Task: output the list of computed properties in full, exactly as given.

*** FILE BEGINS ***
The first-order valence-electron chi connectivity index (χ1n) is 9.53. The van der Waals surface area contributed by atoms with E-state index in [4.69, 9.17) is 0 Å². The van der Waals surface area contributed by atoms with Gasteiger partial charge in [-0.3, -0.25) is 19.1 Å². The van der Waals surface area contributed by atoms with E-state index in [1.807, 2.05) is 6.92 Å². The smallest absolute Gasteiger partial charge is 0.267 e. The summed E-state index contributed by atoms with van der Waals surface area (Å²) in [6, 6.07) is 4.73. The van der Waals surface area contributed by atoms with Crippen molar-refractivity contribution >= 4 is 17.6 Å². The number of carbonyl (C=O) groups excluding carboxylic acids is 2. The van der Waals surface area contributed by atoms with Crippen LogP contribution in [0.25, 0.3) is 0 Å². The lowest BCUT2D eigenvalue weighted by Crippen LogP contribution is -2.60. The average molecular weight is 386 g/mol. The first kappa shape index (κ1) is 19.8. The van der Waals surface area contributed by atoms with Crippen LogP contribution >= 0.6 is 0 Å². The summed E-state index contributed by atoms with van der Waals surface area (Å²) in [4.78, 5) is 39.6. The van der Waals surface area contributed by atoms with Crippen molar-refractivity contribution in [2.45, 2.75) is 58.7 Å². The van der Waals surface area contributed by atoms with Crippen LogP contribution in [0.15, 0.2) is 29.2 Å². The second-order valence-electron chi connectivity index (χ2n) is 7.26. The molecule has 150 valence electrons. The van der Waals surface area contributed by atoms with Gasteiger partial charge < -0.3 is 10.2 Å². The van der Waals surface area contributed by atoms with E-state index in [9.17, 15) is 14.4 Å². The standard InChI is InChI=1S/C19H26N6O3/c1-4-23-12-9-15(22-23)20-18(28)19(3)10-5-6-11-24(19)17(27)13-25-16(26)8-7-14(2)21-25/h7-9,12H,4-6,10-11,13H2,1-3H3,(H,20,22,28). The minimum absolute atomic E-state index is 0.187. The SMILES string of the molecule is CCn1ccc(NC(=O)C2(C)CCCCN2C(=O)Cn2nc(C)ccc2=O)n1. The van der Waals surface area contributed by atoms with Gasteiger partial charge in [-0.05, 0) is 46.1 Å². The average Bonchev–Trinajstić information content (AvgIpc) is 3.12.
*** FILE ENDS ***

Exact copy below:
The first-order valence-electron chi connectivity index (χ1n) is 9.53. The van der Waals surface area contributed by atoms with E-state index in [4.69, 9.17) is 0 Å². The van der Waals surface area contributed by atoms with Gasteiger partial charge in [-0.3, -0.25) is 19.1 Å². The van der Waals surface area contributed by atoms with E-state index in [1.807, 2.05) is 6.92 Å². The smallest absolute Gasteiger partial charge is 0.267 e. The summed E-state index contributed by atoms with van der Waals surface area (Å²) in [6, 6.07) is 4.73. The van der Waals surface area contributed by atoms with Crippen molar-refractivity contribution >= 4 is 17.6 Å². The number of carbonyl (C=O) groups excluding carboxylic acids is 2. The van der Waals surface area contributed by atoms with Crippen LogP contribution in [0.25, 0.3) is 0 Å². The lowest BCUT2D eigenvalue weighted by Crippen LogP contribution is -2.60. The average molecular weight is 386 g/mol. The first kappa shape index (κ1) is 19.8. The van der Waals surface area contributed by atoms with Crippen LogP contribution >= 0.6 is 0 Å². The summed E-state index contributed by atoms with van der Waals surface area (Å²) in [4.78, 5) is 39.6. The van der Waals surface area contributed by atoms with Crippen molar-refractivity contribution in [2.45, 2.75) is 58.7 Å². The van der Waals surface area contributed by atoms with Crippen LogP contribution in [0.15, 0.2) is 29.2 Å². The second-order valence-electron chi connectivity index (χ2n) is 7.26. The molecule has 150 valence electrons. The van der Waals surface area contributed by atoms with Gasteiger partial charge < -0.3 is 10.2 Å². The van der Waals surface area contributed by atoms with E-state index in [9.17, 15) is 14.4 Å². The standard InChI is InChI=1S/C19H26N6O3/c1-4-23-12-9-15(22-23)20-18(28)19(3)10-5-6-11-24(19)17(27)13-25-16(26)8-7-14(2)21-25/h7-9,12H,4-6,10-11,13H2,1-3H3,(H,20,22,28). The minimum absolute atomic E-state index is 0.187. The SMILES string of the molecule is CCn1ccc(NC(=O)C2(C)CCCCN2C(=O)Cn2nc(C)ccc2=O)n1. The van der Waals surface area contributed by atoms with Gasteiger partial charge in [-0.05, 0) is 46.1 Å². The average Bonchev–Trinajstić information content (AvgIpc) is 3.12.